Baby back bend
Come to sit at the edge of your chair. Place your hands directly behind your hips. Inhale as you expand from the chest. Take five deep breaths here with your gaze forward then slowly tilt your head back, pushing your throat forward. Remember to keep your shoulders away from your ears.

Simple spinal twist
Sit upright in your seat. Inhale as you twist to your right, bringing your left hand to your right knee, and your right hand directly behind your right hip. Engage your stomach muscles and, with every exhale, twist further to your right. After eight deep breaths, repeat on your left side.

Bring your mat with you
Make the commitment to your practice before you even get on the plane. By bringing along your yoga mat, you will be much more likely to prioritise your practice. Lay it out on your hotel floor before bed. This will serve as a simple visual reminder that your practice is ready for you when you are. If you travel often, I would suggest investing in a lightweight travel mat.

Be culturally aware
Make sure you are sensitive to the culture of the place you are visiting. Yoga tights and a sports bra may not be the most appropriate attire in your new surroundings. Western yoga practices are very different to Eastern traditions and, as a yogi, it is best to educate yourself so you may respect the practice in each destination you visit.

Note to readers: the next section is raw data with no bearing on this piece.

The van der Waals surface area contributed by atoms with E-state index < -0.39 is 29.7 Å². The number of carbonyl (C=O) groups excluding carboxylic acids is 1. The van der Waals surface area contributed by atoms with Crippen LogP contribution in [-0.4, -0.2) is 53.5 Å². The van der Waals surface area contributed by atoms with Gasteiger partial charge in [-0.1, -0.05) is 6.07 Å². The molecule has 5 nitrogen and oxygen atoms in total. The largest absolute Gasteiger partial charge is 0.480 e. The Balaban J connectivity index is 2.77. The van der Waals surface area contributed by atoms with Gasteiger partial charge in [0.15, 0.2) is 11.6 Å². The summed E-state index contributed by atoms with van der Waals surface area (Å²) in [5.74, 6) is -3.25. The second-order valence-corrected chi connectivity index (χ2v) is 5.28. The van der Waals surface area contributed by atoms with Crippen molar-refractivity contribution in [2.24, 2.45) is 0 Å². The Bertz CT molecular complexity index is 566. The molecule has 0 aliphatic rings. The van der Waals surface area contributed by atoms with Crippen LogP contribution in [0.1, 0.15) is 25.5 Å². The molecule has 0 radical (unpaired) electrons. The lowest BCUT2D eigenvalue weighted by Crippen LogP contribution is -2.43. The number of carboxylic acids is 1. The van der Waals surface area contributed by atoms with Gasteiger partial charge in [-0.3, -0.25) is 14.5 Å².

Best practice, of course, will depend on where you plan to lay out your mat. If you have booked into a private retreat or only plan to practice in the seclusion of a studio or hotel room, you will have more freedom in your attire. If you plan on practicing on any dirt-road that you come across, or in ashrams and religious places you pass, remember to be mindful of your etiquette on the mat.

Find your tribe
The best thing about yoga is that it is a global community. You can hop off a plane and find a community of yogis ready to practice with you. So do a bit of research before you head off, and find your tribe!

Practice letting go
Travelling can really take you out of your comfort zone. From unstable schedules, unfamiliar environments and unexpected turns, travelling does not always give us time and space to practice. If you missed a practice, let it go. If you can only squeeze in a sun salutation, let that be enough. Focus instead on other elements of yoga: mindful breathing, Pranayama or meditation.

Just breathe, be in the moment and enjoy exploring!

About the author…

Kimberly Kay is the Founding Omologist at Omology Yoga. A Sydney-based social enterprise, Omology offers ashtanga yoga classes to the community to fund education projects for women and girls around the world.

Having already worked with One Girl and UNICEF Australia, and with upcoming classes with Project Futures, Kim is dedicated to guiding each individual toward their union to the universal.